How can we talk about real stakes and threats without resorting to overly calamitous language and dubious statistics?
Today I have a story about one of the last remaining pandemic-era safety net programs that expires tomorrow. Some $24 billion in child care funding passed via the 2021 American Rescue Plan is set to end, and I took a look at what this means for child care providers and families, as well as what the politics look like now for improving access to child care.
Spoiler: There will be some real pain. Wages have gone up across the economy over the last two years, and child care programs have been struggling to compete with these big box retailers that can pay $20 an hour. (I wrote about that last fall.) Already high costs on parents may go up further. Waitlists may get longer, and some programs may close as a result. And yet, it’s also unlikely to be as bad as you’ve heard.
I have a bit of a rant which I admit is more geared towards my colleagues in the media but it’s on my mind so here we go. Because it’s a dynamic we see play out in so many different issue areas.
Basically every single major news organization has covered this upcoming “child care cliff” — with many of them having published multiple stories on it. And in virtually every story you’ll read, whether it’s NYT, WaPo, Bloomberg, Axios, WSJ, NBC, CBS, Philly Inquirer, LA Times, they all uncritically cite the same statistics that 70,000 programs will likely close following this deadline, and 3.2 million kids will lose their care.
(For some context: there’s about 3.6 million kids born each year.)
These data points comes from a report released in June from The Century Foundation, a progressive think tank in D.C. The Century Foundation does research but they’re also an advocacy organization and work frequently in progressive coalition with other nonprofit advocacy groups to lobby lawmakers on a lot of topics. They were a major player fighting to try and get child care subsidies included in the failed Build Back Better Act.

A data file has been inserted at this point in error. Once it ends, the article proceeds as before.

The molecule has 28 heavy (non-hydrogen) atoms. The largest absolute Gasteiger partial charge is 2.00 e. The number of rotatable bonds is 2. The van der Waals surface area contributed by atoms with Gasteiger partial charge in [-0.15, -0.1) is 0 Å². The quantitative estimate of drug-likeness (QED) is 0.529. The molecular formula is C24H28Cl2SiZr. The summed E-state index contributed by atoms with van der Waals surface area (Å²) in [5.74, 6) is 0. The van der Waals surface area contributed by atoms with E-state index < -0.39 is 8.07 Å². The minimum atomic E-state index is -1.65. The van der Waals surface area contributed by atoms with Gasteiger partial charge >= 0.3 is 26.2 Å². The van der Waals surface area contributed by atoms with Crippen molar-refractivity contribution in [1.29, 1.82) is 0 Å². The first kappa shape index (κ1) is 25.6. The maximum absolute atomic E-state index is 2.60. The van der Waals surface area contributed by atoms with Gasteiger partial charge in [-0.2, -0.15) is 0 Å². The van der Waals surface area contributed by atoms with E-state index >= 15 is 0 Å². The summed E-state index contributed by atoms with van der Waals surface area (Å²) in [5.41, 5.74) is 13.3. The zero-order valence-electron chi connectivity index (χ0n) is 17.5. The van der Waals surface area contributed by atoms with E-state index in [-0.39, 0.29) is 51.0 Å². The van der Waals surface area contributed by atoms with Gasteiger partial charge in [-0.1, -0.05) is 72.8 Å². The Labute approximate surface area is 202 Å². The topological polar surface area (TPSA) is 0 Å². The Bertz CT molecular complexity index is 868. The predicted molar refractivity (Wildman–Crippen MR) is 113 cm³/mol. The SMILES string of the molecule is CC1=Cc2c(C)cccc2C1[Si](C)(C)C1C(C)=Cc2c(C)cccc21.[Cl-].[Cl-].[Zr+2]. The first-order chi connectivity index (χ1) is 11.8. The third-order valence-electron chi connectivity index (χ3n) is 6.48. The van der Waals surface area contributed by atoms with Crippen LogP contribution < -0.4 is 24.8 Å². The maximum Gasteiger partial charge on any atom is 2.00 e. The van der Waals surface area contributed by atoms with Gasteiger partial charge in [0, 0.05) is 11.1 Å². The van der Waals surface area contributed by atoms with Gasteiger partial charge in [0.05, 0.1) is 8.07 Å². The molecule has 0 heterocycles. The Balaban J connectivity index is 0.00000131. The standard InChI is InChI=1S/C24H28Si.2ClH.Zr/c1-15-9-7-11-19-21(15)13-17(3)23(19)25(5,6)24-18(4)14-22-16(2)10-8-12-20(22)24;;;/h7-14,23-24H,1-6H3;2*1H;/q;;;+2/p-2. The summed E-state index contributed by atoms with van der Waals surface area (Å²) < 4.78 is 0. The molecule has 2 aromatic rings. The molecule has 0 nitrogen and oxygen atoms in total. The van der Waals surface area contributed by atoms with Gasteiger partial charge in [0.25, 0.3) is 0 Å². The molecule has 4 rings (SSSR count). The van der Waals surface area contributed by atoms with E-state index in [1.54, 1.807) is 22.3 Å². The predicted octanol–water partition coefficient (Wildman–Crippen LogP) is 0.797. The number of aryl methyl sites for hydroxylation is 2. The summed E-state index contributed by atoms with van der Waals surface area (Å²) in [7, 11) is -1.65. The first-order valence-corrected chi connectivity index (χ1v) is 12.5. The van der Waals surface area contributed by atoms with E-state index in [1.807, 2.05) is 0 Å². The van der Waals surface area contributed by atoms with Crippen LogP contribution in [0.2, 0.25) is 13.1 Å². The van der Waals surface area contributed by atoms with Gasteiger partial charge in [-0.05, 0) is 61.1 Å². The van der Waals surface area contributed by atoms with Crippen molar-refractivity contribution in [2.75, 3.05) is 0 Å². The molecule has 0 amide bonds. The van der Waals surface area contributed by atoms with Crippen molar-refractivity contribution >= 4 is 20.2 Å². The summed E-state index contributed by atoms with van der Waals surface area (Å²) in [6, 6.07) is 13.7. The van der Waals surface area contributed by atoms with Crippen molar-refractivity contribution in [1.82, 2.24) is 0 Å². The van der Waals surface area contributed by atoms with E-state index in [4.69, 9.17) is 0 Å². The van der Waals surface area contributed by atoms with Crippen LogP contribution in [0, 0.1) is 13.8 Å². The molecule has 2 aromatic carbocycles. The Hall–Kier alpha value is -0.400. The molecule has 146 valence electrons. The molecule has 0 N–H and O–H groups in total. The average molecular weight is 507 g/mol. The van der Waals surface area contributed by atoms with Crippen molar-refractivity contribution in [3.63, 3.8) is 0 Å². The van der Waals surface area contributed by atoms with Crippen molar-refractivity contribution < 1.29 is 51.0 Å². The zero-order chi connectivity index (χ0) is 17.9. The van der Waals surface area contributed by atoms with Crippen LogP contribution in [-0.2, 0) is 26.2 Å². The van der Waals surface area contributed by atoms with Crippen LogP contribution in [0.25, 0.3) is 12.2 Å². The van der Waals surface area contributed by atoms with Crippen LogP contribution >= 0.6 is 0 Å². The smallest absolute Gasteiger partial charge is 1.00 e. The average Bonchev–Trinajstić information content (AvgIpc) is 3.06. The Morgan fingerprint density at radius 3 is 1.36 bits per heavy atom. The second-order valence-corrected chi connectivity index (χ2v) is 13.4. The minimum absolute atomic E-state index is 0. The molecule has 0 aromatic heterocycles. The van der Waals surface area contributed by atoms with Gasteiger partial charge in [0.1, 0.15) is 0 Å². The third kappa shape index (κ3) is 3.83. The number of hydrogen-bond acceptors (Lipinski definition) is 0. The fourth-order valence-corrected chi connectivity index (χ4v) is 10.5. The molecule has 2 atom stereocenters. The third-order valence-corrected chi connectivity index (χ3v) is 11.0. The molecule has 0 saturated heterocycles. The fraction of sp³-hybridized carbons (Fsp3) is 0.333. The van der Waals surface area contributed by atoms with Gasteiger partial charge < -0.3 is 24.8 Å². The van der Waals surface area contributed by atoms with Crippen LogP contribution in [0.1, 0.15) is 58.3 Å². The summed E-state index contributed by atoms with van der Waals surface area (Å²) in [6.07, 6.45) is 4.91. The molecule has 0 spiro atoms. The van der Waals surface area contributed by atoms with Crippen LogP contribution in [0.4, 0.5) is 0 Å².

Basically, there's a real problem in media where general due diligence vanishes if it relates to topics that reporters are particularly sympathetic to, like child care. And issue experts or other advocates who know better are typically loathe to clarify on the record because they don’t want to be seen as trying to minimize a real problem, or get in trouble with others in their respective coalitions.
But journalists should be more skeptical before reporting that 25 percent (!) of young children are likely going to lose their spots. I worry right now journalists and their editors feel no incentive to not report the most dire possible picture, since like advocates, they want to create the short-term concern that motivates policymakers to intervene in some way.
So what do I mean specifically? Two things.
First, the widely-cited TCF statistic did not account for any of the state investments made over the last 2 years. That's a pretty big asterisk already, because a lot of states have made historic new investments in child care.
"That will make a decent difference in reducing the losses" TCF report author Julie Kashen acknowledged to me in an interview.
Second, the statistic was derived from an October 2022 survey of 12,000 early childhood educators that found 34 percent of child care programs reported that they would have closed during the pandemic if not for the emergency grants. The grants covered 220,000 programs and 9.6 million kids, so the Century Foundation multiplied those figures by 0.34 to arrive at its estimate.